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Quantifying, economising, and marketising: democratising the social sphere?

Kurunmaki, Liisa, Mennicken, Andrea ORCID: 0000-0002-5658-7678 and Miller, Peter (2016) Quantifying, economising, and marketising: democratising the social sphere? Sociologie du Travail, 58 (4). pp. 390-402. ISSN 0038-0296

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Identification Number: 10.1016/j.soctra.2016.09.018


In recent decades, there has been an avalanche of numbers in public life, one that matches that which occurred in the first half of the nineteenth century. The difference today is that many of the numbers that are now so central to political rule pertain to performance, and depend on a felicitous interlocking of quantifying, economising, and marketising. The calculated management of life is at a critical juncture, and it is essential that we consider carefully how this is affecting who we are, what we have become, and who we wish to be. Only a few decades ago, this bandwagon seemed limited or at least focused in its reach, yet it now appears as if no domain of human endeavour can escape. We argue that it is important to differentiate quantifying, economising, and marketising, so as to counter the often phobic response to the unrelenting march of numbers in modern political rule. We call for greater attention to the role of accounting numbers, for accounting numbers go beyond the abstract models of economics and allow a form of action on the actions of others that economics does not. We argue also for greater attention to the conditionality of the performativity of quantification, so that we can identify the conditions under which numbers produce effects, and the varying nature and extent of those effects. Finally, we consider the thorny issue of “democratising” the social sphere, and note that it is only recently that quantification has been largely annexed by the phenomenon dubbed neoliberalism.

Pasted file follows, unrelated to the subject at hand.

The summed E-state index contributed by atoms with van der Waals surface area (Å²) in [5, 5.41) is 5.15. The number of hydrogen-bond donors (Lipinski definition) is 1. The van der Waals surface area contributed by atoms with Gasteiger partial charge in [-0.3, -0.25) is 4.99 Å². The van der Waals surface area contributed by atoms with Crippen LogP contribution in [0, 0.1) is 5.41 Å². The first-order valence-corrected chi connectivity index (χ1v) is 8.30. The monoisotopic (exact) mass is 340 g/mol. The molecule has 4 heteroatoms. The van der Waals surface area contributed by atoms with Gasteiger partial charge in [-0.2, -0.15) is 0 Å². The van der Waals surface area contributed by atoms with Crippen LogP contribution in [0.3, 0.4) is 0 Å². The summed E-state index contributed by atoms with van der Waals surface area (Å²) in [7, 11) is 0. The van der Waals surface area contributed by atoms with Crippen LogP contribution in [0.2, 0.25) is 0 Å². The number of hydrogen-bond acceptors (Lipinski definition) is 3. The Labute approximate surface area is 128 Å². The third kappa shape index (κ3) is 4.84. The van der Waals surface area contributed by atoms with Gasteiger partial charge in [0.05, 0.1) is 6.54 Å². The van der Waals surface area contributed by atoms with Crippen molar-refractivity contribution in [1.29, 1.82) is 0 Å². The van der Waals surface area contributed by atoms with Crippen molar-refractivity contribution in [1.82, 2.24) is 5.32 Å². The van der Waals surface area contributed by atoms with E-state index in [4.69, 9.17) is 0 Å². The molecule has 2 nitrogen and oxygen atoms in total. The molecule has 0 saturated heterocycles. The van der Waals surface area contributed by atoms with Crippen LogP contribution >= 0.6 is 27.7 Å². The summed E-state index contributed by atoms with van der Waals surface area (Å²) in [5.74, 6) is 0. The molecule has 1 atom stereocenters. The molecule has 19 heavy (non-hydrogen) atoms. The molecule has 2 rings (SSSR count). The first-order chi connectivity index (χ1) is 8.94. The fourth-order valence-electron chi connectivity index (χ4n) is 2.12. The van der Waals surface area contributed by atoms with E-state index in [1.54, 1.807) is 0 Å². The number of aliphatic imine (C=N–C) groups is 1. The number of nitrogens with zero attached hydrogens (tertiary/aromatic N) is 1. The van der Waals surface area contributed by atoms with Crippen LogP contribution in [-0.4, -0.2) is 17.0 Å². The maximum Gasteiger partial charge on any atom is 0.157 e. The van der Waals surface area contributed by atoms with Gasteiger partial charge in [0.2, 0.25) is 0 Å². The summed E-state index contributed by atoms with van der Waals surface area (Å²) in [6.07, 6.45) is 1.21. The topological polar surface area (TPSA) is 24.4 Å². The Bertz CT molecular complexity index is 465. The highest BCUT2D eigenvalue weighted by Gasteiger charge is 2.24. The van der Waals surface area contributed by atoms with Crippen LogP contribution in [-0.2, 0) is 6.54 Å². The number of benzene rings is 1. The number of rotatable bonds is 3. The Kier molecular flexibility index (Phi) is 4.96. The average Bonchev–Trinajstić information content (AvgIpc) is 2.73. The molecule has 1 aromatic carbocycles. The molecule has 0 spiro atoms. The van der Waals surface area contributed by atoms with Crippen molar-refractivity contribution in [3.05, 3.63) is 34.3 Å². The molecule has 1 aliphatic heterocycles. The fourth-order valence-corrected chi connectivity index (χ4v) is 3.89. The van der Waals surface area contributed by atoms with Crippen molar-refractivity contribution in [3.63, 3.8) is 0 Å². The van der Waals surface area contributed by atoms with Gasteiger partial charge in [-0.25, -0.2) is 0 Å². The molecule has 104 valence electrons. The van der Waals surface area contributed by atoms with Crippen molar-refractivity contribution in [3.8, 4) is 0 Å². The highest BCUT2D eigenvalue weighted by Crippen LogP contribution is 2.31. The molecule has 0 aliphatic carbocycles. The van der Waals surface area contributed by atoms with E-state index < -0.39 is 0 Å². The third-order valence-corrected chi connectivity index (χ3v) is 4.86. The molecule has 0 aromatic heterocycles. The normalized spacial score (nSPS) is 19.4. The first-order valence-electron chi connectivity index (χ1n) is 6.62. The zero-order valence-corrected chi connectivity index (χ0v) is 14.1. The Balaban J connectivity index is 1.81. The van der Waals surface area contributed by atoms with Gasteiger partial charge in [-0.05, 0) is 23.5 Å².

Item Type: Article
Official URL:
Additional Information: © 2016 Elsevier Masson SAS
Divisions: Accounting
Subjects: H Social Sciences > HF Commerce > HF5601 Accounting
H Social Sciences > HN Social history and conditions. Social problems. Social reform
J Political Science > JN Political institutions (Europe) > JN101 Great Britain
Date Deposited: 31 Aug 2016 10:32
Last Modified: 20 Oct 2021 00:32
Projects: ES/N018869/1
Funders: Economic and Social Research Council

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